Throughout my adult lifetime, myriad teachers, therapists, and friends have agreed upon the same prescription for me: Explore the contemplative disciplines! Learn to meditate. Practice silence. Look within. Find a yoga class. Namaste! OHMMMMMMMmm …
And, for decades, my response has been the same: “That feels right. I think contemplative disciplines would be good for me.”
And then I proceed not to undertake them.
Until now. Merely on the whim of a friend’s suggestion timed neatly on a Sunday afternoon devoid of Green Bay Packer football, I go to a meditation class. Like, whatever. A few weeks earlier, I tried my hand at raku pottery, too. Whimsically random appears to suit me at mid-Life.
Meditation, for this western civilization wayfarer, is the perfect marriage of ridiculously simple and ridiculously difficult. Simple? Yes. Sit there. Close your eyes. Breathe slowly and deliberately, and notice that you’re breathing. Voila! You’re meditating!
And, oh yeah, don’t think about anything. In fact, don’t think at all.
That’s the hard part. The impossible part. Don’t think. Don’t feel. Clear your mind. Empty yourself. Blank slate.
The instructor rings the bell, sending me and my classmates into 30 minutes of meditation.
My eyes are closed. My feet are on the ground. My hands in my lap. Spine straight. I clear my mind. I’m breathing, slowly and deliberately. I’m noticing that I’m breathing. I imagine I can see into my lungs, see my diaphragm like the bellows of a church organ, pumping up and down even as my grandmother’s feet would push the pedals of her pump organ as she played. I remember how she –
The instructor’s cooing voice calls me back to empty mind and breathing. Great. 11 seconds into my first mediation class, and teacher has caught me breaking the rules. A smile comes to my face. Then a constrained giggle. George Carlin’s face pops unbidden into my mind.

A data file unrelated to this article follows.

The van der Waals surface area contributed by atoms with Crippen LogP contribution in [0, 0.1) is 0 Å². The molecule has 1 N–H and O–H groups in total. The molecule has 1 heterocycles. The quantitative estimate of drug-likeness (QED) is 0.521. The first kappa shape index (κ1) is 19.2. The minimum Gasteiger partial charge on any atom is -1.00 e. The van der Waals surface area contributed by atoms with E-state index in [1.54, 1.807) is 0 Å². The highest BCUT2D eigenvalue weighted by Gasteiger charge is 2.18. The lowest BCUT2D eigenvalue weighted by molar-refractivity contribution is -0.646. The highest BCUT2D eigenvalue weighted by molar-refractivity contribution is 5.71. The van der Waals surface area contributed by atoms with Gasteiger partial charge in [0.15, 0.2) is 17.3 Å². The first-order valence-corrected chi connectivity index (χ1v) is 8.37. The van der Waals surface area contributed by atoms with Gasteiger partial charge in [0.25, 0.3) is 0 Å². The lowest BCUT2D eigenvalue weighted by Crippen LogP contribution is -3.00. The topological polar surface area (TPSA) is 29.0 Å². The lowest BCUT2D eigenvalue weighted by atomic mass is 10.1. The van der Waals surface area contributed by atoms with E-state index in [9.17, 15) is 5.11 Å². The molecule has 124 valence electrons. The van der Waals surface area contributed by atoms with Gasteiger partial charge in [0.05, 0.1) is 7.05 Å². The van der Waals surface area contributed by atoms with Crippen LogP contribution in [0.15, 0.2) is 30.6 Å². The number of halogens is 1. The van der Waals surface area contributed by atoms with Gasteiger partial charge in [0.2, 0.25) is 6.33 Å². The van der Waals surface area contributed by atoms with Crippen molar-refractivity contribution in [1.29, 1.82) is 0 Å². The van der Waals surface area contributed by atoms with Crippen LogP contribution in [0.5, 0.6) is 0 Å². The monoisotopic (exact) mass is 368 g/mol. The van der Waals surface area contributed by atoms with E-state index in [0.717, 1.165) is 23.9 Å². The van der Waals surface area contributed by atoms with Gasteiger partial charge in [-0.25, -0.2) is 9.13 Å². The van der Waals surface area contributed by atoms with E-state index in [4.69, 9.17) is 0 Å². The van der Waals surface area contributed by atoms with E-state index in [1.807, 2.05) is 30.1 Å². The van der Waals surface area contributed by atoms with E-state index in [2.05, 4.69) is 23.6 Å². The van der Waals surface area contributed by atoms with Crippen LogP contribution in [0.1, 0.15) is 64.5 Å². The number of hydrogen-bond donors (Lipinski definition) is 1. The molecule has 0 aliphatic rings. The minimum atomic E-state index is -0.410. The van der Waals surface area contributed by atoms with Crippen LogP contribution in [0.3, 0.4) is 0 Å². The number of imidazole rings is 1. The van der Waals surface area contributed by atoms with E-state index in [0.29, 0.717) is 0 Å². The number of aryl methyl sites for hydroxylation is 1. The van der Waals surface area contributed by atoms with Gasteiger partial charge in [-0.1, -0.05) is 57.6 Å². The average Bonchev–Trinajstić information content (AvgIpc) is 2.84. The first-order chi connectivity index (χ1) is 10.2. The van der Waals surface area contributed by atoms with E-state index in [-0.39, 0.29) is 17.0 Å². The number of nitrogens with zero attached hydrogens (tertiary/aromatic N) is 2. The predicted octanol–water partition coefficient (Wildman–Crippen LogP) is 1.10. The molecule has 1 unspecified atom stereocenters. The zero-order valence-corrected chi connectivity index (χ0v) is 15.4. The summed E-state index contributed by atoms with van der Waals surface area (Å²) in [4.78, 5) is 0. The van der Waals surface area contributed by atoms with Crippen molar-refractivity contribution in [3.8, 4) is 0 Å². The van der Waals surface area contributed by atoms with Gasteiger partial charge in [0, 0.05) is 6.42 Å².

Oh, what a wonderful place for my inner Class Clown! I could –Stop it, Kalas! Grow up! You can do this! Eyes closed. Feet, hands, spine, etc. Mind clear. Breathe. Focus on breath. All righty. Yes. You’re doing it. Ssshhh …
Does time go faster or slower when you’re meditating?
Quiet! Don’t interrupt my meditation.
Did you notice the glass door into this room is poorly fitted in the jam? That’s why it makes such a loud noise when people enter and exit.
I don’t want to talk about the door. I’m mediating.
Okay, I’ll wait ‘til you’re done meditating.
You’re staring at me!
No. I’m not! But since you’re asking, did you notice the little gold Buddha statue up front? I wonder if the instructor is Buddhist?
I’m ignoring you.
This is just like being put in a Time Out when you were little. Remember how you – %$#@!!!! The instructor chants about how I’m not supposed to judge myself when I notice I’ve stopped noticing my breathing. She intones as if an enchantress how I should quietly notice my interrupting thoughts, relinquish the thoughts, and resume noticing my breathing.
Got it. No judgment.
Which is when four people stagger in late. Oh, not together. Nope. Each of the tardies realize a separate opportunity to make the derelict glass door go WHOOMBANG. Then two of them decide that their stage whispers probably won’t bother us too much as they compare notes on where there might be more chairs. Oh! In this closet! A pair of leather sandals screams and creaks multiple times across the carpet, pretty much exposing the wearer’s pretense of deft, subtle and unassuming.
Having suspended my judgments against myself, I found myself judging the snot out of these latecomers.
These people are the worst Shaolin priests ever!
Okay, gotta give you that one. That’s pretty funny. But I’m meditating!
And so it went.
I’m telling you, there is no more difficult task you can set before me than to turn off my mind. To quiet my mind. But I keep trying. Breathing, breathing, breathing – pay attention to your breathing …
I stop arguing with my thoughts. Instead I observe them … then turn away from them. Back to breathing.
The bell final rings. 30 minutes of mental discipline. Whew!
Afterwards, I think of Ghandi’s quote: “I am the most ambitious person in the world! My ambition is to reduce myself to zero!”
I know, deep inside where I just know things, that my aversion to meditation is about my fear of insignificance. My fear of having no weight or consequence. My fear of being zero.
My fear of not being.
I think meditation is like practicing dying.
(You may drop Steven Kalas a note at email@example.com. StevenKalas is a therapist, author and Episcopal priest. He is the author of the book “Human Matters: Wise and Witty Counsel on Relationships, Parenting, Grief and Doing the Right Thing.”)